A Friend of God


I recently brought a message from John 15 where Jesus referred to his disciples as friends. Afterwards someone mentioned to me that they had always had a difficult time thinking of God in terms of friendship. To them it seemed too casual. Indeed, perceiving God in superficial ways is definitely something to be avoided. Don Carson’s comment on the passage is helpful: “Mutual, reciprocal friendship of the modern variety is not in view and cannot be without demeaning God.”

So, what is friendship with God like? How do I develop this kind of relationship with the Lord? Clearly, it isn’t the same as the relationship we enjoy with others whom we call friends. Here are a few questions to ask yourself to determine whether you are truly a friend of God.

1. Am I obedient?

While there may be similarities, friendship with God is not one of equals. Jesus, our Lord and Master, said, “You are my friends if you do what I command you.” (John 15:14) We would never make that requirement of our friends. Three times in Scripture Abraham is referred to as God’s friend. In James 2:23 we’re given the reason. He trusted and obeyed the Lord’s commands. His “faith was active along with his works.” (James 2:23) In Hebrews 11, the great chapter on faith, it states that “by faith Abraham obeyed.” No one can consider himself the “friend of God” while living in disobedience.

2. Am I separated?

We don’t hear much about living separated lives today. Yet the Bible is clear that believers are not to be “conformed to this world.” (Romans 12:2) This non-conformity means that we don’t share the world’s values, lifestyles, or worldview. In fact, James says plainly that “friendship with the world is enmity with God. Whoever wishes to be a friend of the world makes himself an enemy of God.” (James 4:4) John tells us that if we love the world the love of the Father is not in us.” (I John 2:15) No one can consider themselves the “friend of God” whose life resembles the world more than it resembles Jesus.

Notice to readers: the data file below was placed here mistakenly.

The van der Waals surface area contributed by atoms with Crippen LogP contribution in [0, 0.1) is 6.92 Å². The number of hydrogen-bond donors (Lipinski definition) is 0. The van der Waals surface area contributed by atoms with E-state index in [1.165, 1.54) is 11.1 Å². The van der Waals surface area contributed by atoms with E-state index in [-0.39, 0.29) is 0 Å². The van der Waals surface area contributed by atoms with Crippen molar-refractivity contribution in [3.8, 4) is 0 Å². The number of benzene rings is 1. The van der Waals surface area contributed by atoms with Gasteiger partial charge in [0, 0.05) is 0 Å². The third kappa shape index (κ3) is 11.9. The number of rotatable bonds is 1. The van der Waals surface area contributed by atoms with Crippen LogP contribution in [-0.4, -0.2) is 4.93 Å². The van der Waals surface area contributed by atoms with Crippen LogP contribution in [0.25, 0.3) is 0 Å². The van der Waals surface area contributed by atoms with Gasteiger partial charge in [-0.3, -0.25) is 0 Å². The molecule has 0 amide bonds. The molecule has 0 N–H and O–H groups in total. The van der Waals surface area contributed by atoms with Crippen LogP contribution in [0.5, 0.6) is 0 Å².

3. Am I compassionate?

This intimate relationship with Jesus, our friendship with him, was initiated by him. There was nothing in us to commend ourselves to him, nothing deserving of his love, and nothing that we could offer him in return. He came to us when we could never and would never have come to him. He saw our need and in compassion and mercy gave his life to save us. Such kindness requires that we treat others with the grace that we ourselves have received. Jesus was called a “friend of sinners.” How can we consider ourselves friends of God if we do not respond in compassion when confronted with human need?

4. Am I faithful?

Friendship is not fickle. The Bible says, “A friend loves at all times.” (Proverbs 17:17) You may have heard that “a friend is one who walks in when everyone else has walked out.” Jesus our friend said, “I will never leave you or forsake you.” (Hebrews 13:5) Are you consistent in your devotional life? C.S. Lewis wrote: “We regard God as an airman regards his parachute; it's there for emergencies but he hopes he'll never have to use it.” No one can consider themselves a “friend of God” who treats Jesus that way.

There are other aspects of friendship I could mention but these questions should suffice to determine whether your relationship with the Lord is one of friendship or more like the airman and his parachute.

A few questions to ask yourself to determine whether you are truly a friend of God.